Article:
We begin the wine-tasting with Del Viko Blanco, which is a French Colombard that I found especially clean and crisp. This buttery white wine has minimal tartness and essentially no after taste- perhaps due to the fact that it was was only ever fermented in stainless steal. Next, we tried the La Lllave Blanca, which was a rich golden sauvignon blanc with honey flavors that would go great with any dessert. Of course we had the winery’s Del Viko Rosé, which spent an astounding twelve months in oak barrels. Leonardois explained, “we don’t like to do things the traditional way”, which most certainly is working in their favor. Next was the Del Viko Tinto, which is a blend of sixteen different wines, and we finally finished with the slightly smoky Temperillo Petit Verdot. Excellent.
We leave the family-owned and run winery for dinner at the Corazón de Tierra restaurant, hotel, and winery. This restaurant is a tiny building in the middle of a seemingly isolated valley- everywhere you look is rolling hills and mountains and nothing else. I feel like I’m so far gone from the rest of the world that no one could ever find me in this intimate and peaceful retreat. Even when inside the actual restaurant I don’t have to end my affair with the beautiful nature because two of the restaurant’s four walls are giant windows, which can be completely opened. As we sit down the curtains are drawn back to reveal ponds and gardens directly outside of the restaurant. Sunshine pours in and cool breezes flow through the dining area- for all intents and purposes we are basically outside. The whole mood is so surreal- I feel like I’m having dinner in the middle of some secret garden that no one else knows about.
We sit down with Corazón de Tierra’s owner, Phil Gregory who tells us the story of how the restaurant got started: “My wife told me to. We had dreams of coming to Mexico…mine involved beer and a hammock…hers was more like this…so we compromised and did what she wanted.” Hilarious. Gregory is quite the character and his restaurant’s food is equally remarkable: the meal begins with a ‘starter’ of smoked yellowtail on tostada with avocado. Outstanding. This is just the opening act but I could eat this as a whole meal.
Next is a very rich and salty oyster with ramonetti cheese, which is served with an amber beer. Our third course is a spring salad with sunflower petals, followed by a well-delivered duck and clam chili dish. The fifth course was a three-cucumber salad, which was followed by sea bass coated in flying fish eggs with a turnip leaf sauce. This mastermind behind this food is a creative genius; I’m wondering how one could even come up with such ideas. The seventh course is my favorite of the whole extravagant meal: halibut with a beef reduction in shitake mushroom puree. Unbelievable. Finally, we are given a “pre-dessert” of ‘pixtle’, which is the bone of a Mexican fruit and acts as a palate cleanser; the meal reaches its closure with star anise ice cream topped with an epazote sauce, black radish cream, caramelized French radish, and ginger cake. This whole three-hour-long adventure-of-a-meal was experienced all while watching the Sunset into the valley, right from our table. It is so relaxing and comfortable that I could fall asleep right at the table- but I wouldn’t dare do so because my dreams couldn’t even compete with my reality.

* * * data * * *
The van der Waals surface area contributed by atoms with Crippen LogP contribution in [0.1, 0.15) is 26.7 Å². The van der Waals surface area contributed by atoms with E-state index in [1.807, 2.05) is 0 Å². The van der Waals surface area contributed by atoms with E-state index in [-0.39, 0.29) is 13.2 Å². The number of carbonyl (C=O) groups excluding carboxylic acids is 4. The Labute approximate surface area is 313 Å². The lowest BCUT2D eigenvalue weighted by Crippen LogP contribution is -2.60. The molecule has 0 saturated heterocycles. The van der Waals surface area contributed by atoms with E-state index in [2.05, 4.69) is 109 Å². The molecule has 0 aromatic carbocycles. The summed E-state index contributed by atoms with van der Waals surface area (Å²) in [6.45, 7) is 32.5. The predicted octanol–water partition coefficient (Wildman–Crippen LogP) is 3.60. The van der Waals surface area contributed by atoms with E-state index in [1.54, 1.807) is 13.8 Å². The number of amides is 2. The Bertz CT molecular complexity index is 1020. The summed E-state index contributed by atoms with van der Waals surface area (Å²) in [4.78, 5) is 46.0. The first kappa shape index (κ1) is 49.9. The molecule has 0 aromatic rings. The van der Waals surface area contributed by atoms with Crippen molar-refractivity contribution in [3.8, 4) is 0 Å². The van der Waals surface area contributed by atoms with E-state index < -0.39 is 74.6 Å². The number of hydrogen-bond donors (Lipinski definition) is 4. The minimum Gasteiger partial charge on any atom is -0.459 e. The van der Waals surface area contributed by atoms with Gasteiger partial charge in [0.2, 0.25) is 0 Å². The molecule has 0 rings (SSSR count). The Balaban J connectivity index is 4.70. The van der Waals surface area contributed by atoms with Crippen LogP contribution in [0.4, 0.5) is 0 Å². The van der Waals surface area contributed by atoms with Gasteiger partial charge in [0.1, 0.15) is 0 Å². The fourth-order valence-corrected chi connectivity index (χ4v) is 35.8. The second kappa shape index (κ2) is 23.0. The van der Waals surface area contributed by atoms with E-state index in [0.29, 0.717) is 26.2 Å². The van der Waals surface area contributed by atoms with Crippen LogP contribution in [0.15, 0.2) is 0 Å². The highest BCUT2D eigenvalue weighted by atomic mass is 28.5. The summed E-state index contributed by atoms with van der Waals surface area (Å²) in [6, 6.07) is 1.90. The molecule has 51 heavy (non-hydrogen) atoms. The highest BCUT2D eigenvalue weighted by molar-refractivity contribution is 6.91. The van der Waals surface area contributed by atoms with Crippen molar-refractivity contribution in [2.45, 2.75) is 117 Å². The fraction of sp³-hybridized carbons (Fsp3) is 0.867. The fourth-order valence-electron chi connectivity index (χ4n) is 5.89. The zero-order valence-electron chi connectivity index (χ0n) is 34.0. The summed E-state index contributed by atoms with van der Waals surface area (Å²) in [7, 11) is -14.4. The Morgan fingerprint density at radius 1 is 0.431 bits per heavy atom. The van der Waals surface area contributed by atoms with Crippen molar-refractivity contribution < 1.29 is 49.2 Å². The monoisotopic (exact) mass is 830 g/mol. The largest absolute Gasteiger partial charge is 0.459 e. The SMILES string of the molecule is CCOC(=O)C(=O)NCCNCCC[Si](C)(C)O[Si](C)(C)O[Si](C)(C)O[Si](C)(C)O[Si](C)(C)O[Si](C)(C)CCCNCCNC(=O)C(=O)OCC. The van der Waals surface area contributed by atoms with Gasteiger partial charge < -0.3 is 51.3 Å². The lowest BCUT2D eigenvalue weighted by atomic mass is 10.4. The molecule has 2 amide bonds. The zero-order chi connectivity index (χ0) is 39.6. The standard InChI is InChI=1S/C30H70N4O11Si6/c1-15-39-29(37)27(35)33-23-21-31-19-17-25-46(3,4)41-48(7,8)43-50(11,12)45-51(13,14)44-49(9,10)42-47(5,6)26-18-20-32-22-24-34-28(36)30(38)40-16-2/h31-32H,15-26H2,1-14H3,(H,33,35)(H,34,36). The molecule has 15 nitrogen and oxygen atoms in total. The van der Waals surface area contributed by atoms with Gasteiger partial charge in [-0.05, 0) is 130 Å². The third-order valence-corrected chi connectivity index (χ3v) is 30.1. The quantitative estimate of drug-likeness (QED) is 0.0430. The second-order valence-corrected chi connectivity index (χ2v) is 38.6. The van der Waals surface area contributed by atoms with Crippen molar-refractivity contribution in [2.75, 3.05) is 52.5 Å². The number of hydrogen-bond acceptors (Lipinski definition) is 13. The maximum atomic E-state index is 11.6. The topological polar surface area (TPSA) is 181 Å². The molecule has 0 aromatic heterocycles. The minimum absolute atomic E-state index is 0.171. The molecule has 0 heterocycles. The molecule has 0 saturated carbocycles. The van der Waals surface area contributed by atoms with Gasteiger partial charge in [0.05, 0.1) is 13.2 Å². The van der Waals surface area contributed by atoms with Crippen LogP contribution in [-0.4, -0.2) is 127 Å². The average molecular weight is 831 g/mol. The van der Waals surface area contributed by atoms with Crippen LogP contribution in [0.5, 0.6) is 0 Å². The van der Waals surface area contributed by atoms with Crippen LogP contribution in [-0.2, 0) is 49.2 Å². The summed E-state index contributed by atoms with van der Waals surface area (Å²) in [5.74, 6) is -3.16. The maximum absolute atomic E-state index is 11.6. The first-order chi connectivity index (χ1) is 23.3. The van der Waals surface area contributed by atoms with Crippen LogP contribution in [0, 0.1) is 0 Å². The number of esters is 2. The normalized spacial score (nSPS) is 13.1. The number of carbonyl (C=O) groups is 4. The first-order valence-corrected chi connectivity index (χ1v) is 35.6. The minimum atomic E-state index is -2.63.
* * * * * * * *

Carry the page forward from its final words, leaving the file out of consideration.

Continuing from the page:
After dinner we are given a tour of Corazón de Tierra’s hotel, which is just as intimate as the restaurant. The cozy hotel has a very homey and comfortable feel to it; in fact, it is more of a house than it is a hotel! The living room acts as a common room for guests and shelves of books line the hallways, serving as a sort-of library. The hotel overlooks the rolling hills of the valley and has a beautiful stone porch where guests can enjoy the view. The hotel also has a swimming pool, massage services, and stays include a huge freshly made breakfast!
The Corazón de Tierra property also has its own vegetable gardens and winery; both provide for products that are used in the restaurant’s food! The winery is unlike anything I’ve ever seen before because it is made from a boat, flipped upside-down. The entire winery is made from recycled materials (including the boat!) and perfectly complements the uniqueness and the natural-feel of the property.
After leaving the heavenly Corazón de Tierra we head over to our final stop of the night: Casa Natalie. This house-turned-hotel is a hidden treasure tucked away right on the Pacific Coast- this is no exaggeration: the hotel is literally right on the water. Casa Natalie is the beach version of the Corazón de Tierra in the sense that it is so intimate and has such a private feel to it; the hotel has only eight rooms available for guests, making for a very exclusive ambiance. The hotel also hosts events such as weddings and conferences, and of course, it has its own restaraunt and spa. This place is perfect for anyone looking to completely escape on a low-key vacation or romantic getaway. The Casa Natalie’s most outstanding feature is the infinity pool that ‘falls off’ right into the ocean-filled horizon. One could relax in the heated pool while watching the Sunset into the Pacific; the design and beauty of this place is just phenomenal.
Right next to the pool the hotel has an outdoor terrace with a modish bar, completing the divine and chic ambiance. On this terrace I have the most exceptional balcony-esque view of the ocean: I look down and the tide is crashing right into the land below me, I can literally feel the waves hitting the ground. I feel like I am swimming in the sea, without actually swimming in the sea; this is the most interactive view of the ocean I have ever experienced because I’m not just looking at the water- I can feel it.
The Casa Natalie is the ultimate getaway for people who want to escape life as they know it in exchange for the most authentic beach resort. This is the unbeaten path of Ensenada, Mexico; nothing about this place is generic, cliché, or touristy. I feel like I dreamt up a secret beach that no one else has ever seen and now that dream is my reality. It doesn’t come as a surprise to me when I learn that many celebrities have retreated to this hotel, including Sandra Bullock and Jesse James.
After a long day full of breathtaking Baja experiences, we return to the comfort and glamour of the Hotel Coral for the night. It’s late but the restaurant and bar are still open for me to enjoy a chocolate cake dessert and glass of wine. I end my evening by taking a midnight stroll through the lit-up outdoor terraces, right on the ocean, of course. Magical. Everything about Baja is just magical.
Here are links to ALL FIVE DAYS of my wonderful trip to Baja California:
Photographs by Lawrence Davis
Published on Jul 22, 2013